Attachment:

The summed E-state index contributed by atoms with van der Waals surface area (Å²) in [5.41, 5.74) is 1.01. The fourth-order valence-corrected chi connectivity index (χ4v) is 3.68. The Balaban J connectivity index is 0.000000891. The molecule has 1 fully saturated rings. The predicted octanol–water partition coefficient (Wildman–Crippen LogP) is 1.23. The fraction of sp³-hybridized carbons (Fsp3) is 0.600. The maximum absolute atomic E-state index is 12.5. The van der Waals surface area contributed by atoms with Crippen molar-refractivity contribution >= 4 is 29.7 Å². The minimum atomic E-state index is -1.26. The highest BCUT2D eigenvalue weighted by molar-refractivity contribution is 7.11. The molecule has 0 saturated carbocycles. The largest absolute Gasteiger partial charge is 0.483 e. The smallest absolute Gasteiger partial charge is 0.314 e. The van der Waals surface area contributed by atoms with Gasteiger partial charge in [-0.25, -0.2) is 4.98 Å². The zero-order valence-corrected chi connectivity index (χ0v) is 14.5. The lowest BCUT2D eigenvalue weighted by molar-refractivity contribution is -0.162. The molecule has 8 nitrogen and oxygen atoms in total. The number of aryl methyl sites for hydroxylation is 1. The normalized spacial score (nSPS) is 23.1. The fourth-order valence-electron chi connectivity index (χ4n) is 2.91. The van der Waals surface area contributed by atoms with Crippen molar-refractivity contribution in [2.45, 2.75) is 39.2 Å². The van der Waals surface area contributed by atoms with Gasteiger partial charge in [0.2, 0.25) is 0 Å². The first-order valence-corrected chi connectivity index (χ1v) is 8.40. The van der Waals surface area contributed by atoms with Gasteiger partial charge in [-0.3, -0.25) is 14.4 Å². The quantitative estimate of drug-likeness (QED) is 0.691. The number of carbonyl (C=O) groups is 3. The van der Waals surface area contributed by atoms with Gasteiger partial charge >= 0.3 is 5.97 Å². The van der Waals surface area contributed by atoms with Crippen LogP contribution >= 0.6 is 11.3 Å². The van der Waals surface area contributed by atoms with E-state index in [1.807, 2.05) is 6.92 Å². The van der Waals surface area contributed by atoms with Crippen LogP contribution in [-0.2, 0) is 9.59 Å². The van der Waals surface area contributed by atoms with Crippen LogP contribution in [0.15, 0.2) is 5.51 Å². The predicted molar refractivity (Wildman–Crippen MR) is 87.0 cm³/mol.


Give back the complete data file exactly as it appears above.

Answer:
The summed E-state index contributed by atoms with van der Waals surface area (Å²) in [5.41, 5.74) is 1.01. The fourth-order valence-corrected chi connectivity index (χ4v) is 3.68. The Balaban J connectivity index is 0.000000891. The molecule has 1 fully saturated rings. The predicted octanol–water partition coefficient (Wildman–Crippen LogP) is 1.23. The fraction of sp³-hybridized carbons (Fsp3) is 0.600. The maximum absolute atomic E-state index is 12.5. The van der Waals surface area contributed by atoms with Crippen molar-refractivity contribution >= 4 is 29.7 Å². The minimum atomic E-state index is -1.26. The highest BCUT2D eigenvalue weighted by molar-refractivity contribution is 7.11. The molecule has 0 saturated carbocycles. The largest absolute Gasteiger partial charge is 0.483 e. The smallest absolute Gasteiger partial charge is 0.314 e. The van der Waals surface area contributed by atoms with Gasteiger partial charge in [-0.25, -0.2) is 4.98 Å². The zero-order valence-corrected chi connectivity index (χ0v) is 14.5. The lowest BCUT2D eigenvalue weighted by molar-refractivity contribution is -0.162. The molecule has 8 nitrogen and oxygen atoms in total. The number of aryl methyl sites for hydroxylation is 1. The normalized spacial score (nSPS) is 23.1. The fourth-order valence-electron chi connectivity index (χ4n) is 2.91. The van der Waals surface area contributed by atoms with Crippen molar-refractivity contribution in [2.45, 2.75) is 39.2 Å². The van der Waals surface area contributed by atoms with Gasteiger partial charge in [0.2, 0.25) is 0 Å². The first-order valence-corrected chi connectivity index (χ1v) is 8.40. The van der Waals surface area contributed by atoms with Gasteiger partial charge in [-0.3, -0.25) is 14.4 Å². The quantitative estimate of drug-likeness (QED) is 0.691. The number of carbonyl (C=O) groups is 3. The van der Waals surface area contributed by atoms with Gasteiger partial charge >= 0.3 is 5.97 Å². The van der Waals surface area contributed by atoms with Crippen LogP contribution >= 0.6 is 11.3 Å². The van der Waals surface area contributed by atoms with E-state index in [1.807, 2.05) is 6.92 Å². The van der Waals surface area contributed by atoms with Crippen LogP contribution in [-0.2, 0) is 9.59 Å². The van der Waals surface area contributed by atoms with Crippen LogP contribution in [0.15, 0.2) is 5.51 Å². The predicted molar refractivity (Wildman–Crippen MR) is 87.0 cm³/mol.